The development of new multi-resistant strains, the side-effects caused by current antifungal drugs and the high morbidity of Vulvovaginal Candidiasis (VVC) and its recurrent form (RVVC) indicates that it is important to develop new therapeutic tools for the treatment of these diseases.
To treat these diseases both safely and effectively, we are developing new antifungal molecules based on the so-called Killer Peptide. We are also developing a new technology that allow us to easily increase the potency of other antimicrobial peptides. In this way, a second generation of peptide-based antimicrobials with enhanced potency is currently being developed.
This arsenal of new molecules are potentially suitable for the production and marketing of novel therapeutics that would be able to treat VVC and RVVC in an effective and safe manner.
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- 18th May, 10am BST - Dr Miguel Fernández de Ullivarri, Postdoctoral Research Fellow at APC Microbiome Institute: ‘A Killer solution for vaginal candidiasis: New generation of antifungal peptides’
- 23rd June, 10am BST - Dr Garry Laverty , Senior Lecturer at Queen’s University in Belfast: ‘Peptide Hydrogel and Nanotubes for Drug Delivery and Biomaterial Applications’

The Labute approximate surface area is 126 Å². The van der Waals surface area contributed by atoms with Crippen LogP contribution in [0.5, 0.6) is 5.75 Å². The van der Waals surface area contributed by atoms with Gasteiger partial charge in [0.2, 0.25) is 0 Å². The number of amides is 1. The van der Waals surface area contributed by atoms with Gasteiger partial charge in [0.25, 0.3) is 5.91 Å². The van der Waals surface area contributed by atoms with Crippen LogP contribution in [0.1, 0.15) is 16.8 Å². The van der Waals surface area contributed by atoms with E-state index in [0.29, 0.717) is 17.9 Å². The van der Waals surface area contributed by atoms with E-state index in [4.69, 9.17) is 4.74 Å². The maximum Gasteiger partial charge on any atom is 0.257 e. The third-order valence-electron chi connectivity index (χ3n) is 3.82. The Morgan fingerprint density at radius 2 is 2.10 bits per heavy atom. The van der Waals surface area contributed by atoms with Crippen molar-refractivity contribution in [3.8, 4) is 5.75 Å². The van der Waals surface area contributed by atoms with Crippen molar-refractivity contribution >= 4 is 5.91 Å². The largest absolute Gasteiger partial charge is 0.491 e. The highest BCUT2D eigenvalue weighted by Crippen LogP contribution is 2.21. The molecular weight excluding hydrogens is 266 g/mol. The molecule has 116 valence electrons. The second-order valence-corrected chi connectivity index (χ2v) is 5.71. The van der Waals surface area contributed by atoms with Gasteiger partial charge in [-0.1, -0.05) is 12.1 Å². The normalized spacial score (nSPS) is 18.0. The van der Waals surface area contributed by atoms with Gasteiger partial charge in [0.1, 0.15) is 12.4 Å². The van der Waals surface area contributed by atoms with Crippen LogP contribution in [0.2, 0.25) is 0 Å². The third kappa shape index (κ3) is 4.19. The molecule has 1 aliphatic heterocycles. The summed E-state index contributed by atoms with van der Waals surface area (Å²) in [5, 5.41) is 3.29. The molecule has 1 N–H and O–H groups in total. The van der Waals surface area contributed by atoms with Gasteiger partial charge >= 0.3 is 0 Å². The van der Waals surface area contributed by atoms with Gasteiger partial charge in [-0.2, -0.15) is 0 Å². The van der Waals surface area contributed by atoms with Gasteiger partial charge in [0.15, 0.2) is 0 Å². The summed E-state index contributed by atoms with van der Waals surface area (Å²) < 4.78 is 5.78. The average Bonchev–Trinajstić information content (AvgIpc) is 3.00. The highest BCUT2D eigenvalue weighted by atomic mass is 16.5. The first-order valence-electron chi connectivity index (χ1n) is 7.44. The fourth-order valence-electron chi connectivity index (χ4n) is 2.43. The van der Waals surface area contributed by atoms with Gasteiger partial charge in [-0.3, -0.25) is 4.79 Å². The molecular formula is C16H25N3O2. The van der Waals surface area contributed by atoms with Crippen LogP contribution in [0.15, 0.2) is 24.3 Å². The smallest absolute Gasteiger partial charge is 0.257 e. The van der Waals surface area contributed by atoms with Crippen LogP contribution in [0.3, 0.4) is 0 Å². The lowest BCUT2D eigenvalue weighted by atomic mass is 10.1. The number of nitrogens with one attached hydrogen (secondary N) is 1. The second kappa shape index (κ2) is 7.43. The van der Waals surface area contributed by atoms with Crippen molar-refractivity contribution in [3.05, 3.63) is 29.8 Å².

Dr. Miguel Fernandez de Ullivarri (34) was born in Argentina. After graduating as BSc in Biotechnology in 2010, he obtained his PhD in Biochemistry at Universidad Nacional de Tucuman in 2015, studying the antimicrobial killer toxins produced by native wine yeasts from Northwestern Argentina. He carried out his first Postdoctoral research at INSIBIO, Argentina, on the recombinant expression antigens from the parasite Leishmania braziliensis for the development of novel vaccines for Leishmaniasis. In 2018, he moved to Cork, Ireland as a Marie Curie Fellow to work at APC Microbiome in University College Cork with Prof. Paul Cotter, where he started his current project on novel antifungal peptides for the treatment of vaginal candidiasis. Dr. Fernandez de Ullivarri is still working on this and other applied science projects on antimicrobials, such as the enhancement of Nisin A production by genetic engineering of Lactococcus lactis with the company ImmuCell (USA).
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